23 October 2007

Dagger Brigade Soldiers start coming home

Spc. Marcus Leslie walks with his comrades after landing Sunday at Ramstein Air Base in Germany. Photo Ben Bloker / S&S.

RAMSTEIN AIR BASE, Germany — After spending most of the last 15 months in one of Baghdad’s most dangerous neighborhoods, 126 members of Task Force 1-26 got to go home Sunday night.

The task force is among the first wave of Schweinfurt, Germany-based troops expected back from Iraq this week and throughout October and November.

“I’ve been in (the Army) for 16 years, and this is one of the tightest companies I’ve been in, and it’s a result of some of the struggles we’ve been through,” said Cpt. Cecil Strickland, commander of Company C, one of three companies that make up Task Force 1-26, which lost 26 soldiers during its 15-month deployment in Iraq.

In Adhamiyah, a Sunni enclave, the task force played a deadly game of cat-and-mouse with the enemy, Strickland said. “As we progressed, they progressed,” he said. “When we adjusted something, they adjusted.”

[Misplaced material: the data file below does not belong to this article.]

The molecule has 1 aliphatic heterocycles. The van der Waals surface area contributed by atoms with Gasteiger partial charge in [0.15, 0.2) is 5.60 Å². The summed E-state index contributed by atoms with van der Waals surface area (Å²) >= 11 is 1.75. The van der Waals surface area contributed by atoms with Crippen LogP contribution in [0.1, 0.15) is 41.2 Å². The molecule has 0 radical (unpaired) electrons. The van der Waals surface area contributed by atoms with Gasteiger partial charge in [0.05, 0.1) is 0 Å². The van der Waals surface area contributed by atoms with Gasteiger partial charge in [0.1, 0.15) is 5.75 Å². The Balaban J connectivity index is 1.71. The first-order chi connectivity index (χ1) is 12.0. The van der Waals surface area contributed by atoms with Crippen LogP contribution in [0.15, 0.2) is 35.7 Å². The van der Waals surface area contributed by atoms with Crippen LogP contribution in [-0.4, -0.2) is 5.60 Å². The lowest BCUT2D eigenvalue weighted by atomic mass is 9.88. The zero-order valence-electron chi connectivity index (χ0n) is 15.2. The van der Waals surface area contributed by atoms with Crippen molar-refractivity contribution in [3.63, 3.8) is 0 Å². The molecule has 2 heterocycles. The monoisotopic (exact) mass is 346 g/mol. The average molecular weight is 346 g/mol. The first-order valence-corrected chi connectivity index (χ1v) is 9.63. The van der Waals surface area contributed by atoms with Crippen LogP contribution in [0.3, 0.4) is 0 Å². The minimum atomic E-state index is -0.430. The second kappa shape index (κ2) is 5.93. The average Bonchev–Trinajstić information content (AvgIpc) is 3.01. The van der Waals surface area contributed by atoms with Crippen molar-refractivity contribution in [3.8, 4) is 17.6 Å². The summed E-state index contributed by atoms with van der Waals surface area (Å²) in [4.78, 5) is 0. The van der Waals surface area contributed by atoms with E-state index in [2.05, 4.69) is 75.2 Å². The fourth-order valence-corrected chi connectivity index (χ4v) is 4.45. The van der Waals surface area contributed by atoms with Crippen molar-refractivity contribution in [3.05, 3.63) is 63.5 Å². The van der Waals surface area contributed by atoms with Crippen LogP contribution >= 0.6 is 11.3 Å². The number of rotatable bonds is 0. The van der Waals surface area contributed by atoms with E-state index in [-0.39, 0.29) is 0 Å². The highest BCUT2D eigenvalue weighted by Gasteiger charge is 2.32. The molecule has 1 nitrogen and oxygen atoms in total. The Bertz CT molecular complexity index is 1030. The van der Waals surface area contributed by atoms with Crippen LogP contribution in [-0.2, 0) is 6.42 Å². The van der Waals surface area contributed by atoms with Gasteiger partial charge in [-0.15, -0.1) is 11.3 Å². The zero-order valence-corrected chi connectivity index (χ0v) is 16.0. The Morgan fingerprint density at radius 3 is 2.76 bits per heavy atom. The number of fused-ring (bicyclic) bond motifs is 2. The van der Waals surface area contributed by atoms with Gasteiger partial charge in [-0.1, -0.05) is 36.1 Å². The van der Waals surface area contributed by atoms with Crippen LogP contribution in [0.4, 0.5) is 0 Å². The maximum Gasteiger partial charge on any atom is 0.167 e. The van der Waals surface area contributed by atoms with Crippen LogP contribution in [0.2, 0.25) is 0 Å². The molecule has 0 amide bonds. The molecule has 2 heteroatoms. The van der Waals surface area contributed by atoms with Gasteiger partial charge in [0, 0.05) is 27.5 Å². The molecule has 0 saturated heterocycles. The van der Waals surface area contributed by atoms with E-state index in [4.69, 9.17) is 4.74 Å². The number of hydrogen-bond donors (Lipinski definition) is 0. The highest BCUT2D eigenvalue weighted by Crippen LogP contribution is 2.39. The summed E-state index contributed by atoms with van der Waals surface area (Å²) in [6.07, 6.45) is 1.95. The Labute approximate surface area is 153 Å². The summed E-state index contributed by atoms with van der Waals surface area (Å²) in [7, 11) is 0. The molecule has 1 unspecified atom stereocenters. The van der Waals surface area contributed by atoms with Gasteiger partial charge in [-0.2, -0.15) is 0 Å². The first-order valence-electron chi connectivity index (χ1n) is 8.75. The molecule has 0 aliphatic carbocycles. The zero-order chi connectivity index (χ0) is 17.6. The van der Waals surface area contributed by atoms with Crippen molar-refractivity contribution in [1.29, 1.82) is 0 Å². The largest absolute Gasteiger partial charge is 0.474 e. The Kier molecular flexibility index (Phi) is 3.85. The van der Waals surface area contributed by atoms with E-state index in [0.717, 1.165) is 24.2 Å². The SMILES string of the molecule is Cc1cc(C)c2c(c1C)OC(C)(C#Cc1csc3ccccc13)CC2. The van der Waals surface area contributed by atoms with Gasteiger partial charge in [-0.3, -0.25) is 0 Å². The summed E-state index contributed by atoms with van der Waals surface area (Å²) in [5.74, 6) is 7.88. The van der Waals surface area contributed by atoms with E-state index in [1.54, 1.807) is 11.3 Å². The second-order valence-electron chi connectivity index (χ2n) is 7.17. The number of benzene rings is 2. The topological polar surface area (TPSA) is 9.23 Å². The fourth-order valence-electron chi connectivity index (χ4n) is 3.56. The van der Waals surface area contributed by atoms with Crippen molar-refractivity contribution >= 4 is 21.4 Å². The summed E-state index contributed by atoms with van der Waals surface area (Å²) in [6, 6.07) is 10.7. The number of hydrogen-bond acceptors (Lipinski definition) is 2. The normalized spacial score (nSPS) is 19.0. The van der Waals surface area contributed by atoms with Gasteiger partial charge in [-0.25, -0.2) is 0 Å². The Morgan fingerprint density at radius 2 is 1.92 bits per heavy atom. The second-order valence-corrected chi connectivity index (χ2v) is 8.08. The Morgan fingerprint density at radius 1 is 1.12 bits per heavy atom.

At least 60 soldiers from Schweinfurt have been killed in combat since the main body of the 2nd Brigade Combat Team, 1st Infantry Division, known as the “Dagger Brigade,” deployed last year. The brigade has endured the deadliest deployment of any Europe-based U.S. military brigade in Iraq. ...

“We’re all ready to be back,” he said. “It’s been a long 15 months.”

Besides getting to know his family again, Strickland said he was looking forward to sleep and good German beer.

Staff Sgt. Octavio Nunez prepares his bags for customs. Photo Ben Bloker / S&S.

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